Why Are Vaccinations Important

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Vaccinations are Important In two-thousand twelve the number of people with mumps was two hundred twenty-nine cases across the nation, in two-thousand seventeen the number of people with mumps rose to five thousand three hundred eleven cases nationwide. (“Vaccines Still Best for Children”) Vaccinations are used to prevent diseases that could potentially be given. Vaccinations are used in hope that immunity to diseases is given. Vaccinations started around seventeen ninety-six when Edward Jenner used it to create an immunity to smallpox. Vaccinations have been used since Edward Jenner’s discovery. (“This History of Vaccines”) Vaccinations are important. Vaccinations are critical in not only one’s health, but the health of the people around…show more content…
Sometimes babies are not able to get a certain vaccination because they are not old enough for it yet.(“Get the Shots, Protect All”) Babies also have weaker immune systems than adults do. If one doesn’t get their vaccination they could potentially get that baby sick. Due to the fact that babies have a weaker immune system, their bodies may not be able to fight off the disease like adult’s bodies can. Babies aren’t the only ones at risk getting seriously sick from someone not getting a vaccination, but people with certain allergies are also at risk. Due to the fact that people have certain allergies, they are unable to receive certain vaccinations. Sometimes people have a health problem that prevents them from receiving a vaccination. Now that this person is not able to receive their vaccination, they are at risk of contracting the disease from the person who is unvaccinated. Is it worth getting people who aren’t able to get vaccinated…show more content…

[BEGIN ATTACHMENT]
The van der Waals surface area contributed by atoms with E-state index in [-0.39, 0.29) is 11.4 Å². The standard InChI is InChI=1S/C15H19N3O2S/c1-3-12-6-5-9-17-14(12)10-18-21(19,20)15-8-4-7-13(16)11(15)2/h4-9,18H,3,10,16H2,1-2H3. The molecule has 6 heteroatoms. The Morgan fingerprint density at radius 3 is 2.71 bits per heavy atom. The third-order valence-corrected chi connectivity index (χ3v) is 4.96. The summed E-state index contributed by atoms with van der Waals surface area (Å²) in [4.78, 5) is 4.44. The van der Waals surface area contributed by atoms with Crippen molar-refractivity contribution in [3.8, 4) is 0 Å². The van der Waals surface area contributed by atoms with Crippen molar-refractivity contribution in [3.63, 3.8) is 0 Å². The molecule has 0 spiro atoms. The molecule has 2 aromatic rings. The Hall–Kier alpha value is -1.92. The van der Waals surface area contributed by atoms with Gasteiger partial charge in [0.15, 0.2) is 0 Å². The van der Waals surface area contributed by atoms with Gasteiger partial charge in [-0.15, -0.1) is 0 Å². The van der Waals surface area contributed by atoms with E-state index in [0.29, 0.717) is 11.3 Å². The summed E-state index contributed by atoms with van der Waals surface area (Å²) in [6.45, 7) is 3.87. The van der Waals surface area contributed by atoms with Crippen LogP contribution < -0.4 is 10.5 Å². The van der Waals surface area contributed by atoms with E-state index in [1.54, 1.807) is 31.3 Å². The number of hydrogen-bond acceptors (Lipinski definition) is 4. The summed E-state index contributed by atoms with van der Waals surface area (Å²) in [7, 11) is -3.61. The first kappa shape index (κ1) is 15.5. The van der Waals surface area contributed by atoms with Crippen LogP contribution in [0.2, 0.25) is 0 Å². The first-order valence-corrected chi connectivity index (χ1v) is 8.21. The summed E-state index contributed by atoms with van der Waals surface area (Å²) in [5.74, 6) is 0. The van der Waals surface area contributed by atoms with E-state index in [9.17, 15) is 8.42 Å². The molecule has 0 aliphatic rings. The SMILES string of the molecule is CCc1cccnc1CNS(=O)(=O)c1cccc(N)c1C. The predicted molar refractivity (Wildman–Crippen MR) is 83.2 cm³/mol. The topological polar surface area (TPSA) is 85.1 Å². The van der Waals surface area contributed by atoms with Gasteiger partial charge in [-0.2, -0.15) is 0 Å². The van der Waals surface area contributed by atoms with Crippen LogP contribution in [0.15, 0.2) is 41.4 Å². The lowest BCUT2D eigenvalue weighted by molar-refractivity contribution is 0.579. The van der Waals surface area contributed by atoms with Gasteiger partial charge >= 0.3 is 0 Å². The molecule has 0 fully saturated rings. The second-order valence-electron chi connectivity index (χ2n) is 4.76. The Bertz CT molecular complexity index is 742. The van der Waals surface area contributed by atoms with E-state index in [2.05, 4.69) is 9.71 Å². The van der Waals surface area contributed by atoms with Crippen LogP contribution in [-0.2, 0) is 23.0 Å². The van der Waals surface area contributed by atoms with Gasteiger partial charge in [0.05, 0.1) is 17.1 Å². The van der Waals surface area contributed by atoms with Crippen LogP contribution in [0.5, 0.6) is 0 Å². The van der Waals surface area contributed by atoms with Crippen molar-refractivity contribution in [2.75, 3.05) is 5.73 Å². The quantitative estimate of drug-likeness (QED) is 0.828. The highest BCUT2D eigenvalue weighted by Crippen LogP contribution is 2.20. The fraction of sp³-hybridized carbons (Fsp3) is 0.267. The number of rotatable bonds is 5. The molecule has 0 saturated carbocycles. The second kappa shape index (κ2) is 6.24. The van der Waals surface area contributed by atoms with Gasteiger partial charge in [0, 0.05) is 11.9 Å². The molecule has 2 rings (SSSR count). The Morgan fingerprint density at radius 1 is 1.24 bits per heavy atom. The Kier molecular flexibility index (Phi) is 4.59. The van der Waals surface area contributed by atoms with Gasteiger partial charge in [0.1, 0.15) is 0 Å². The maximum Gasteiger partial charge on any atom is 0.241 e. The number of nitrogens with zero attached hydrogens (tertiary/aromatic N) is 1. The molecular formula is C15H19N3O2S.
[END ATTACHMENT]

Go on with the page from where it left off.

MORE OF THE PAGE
Many people claim that getting vaccinations causes autism (Foxhall 81). Children who usually have autism are diagnosed soon after they receive the MMR (measles, mumps, and rubella) vaccine. This creates the idea that autism is caused by the MMR vaccination. Why is this untrue? Well, a man that goes by Andrew Wakefield came up with this idea that vaccinations cause autism (“Do Vaccines Cause Autism?”). After he published “proof” that this was true, studies were done and in fact he was proven wrong. Later it was shown that he was paid by attorneys that were looking to file lawsuits again vaccine manufacturers (“Do Vaccines Cause Autism?”). Wakefield’s license was later revoked. Not only was the person who came but with this wrong, but autism just simply isn’t caused by vaccinations. Autism happens and can be caused by many things. Some of the things that may cause autism are: pregnancy complications, an older parent, or if pregnancies are less than a year apart (“What Causes Autism?”) Some of these things can happen and autism might not happened these are just what give children and increased risk. Over the past twenty years a lot of research has been done on if vaccinations cause autism and there is just no link between the two. Vaccinations do not cause

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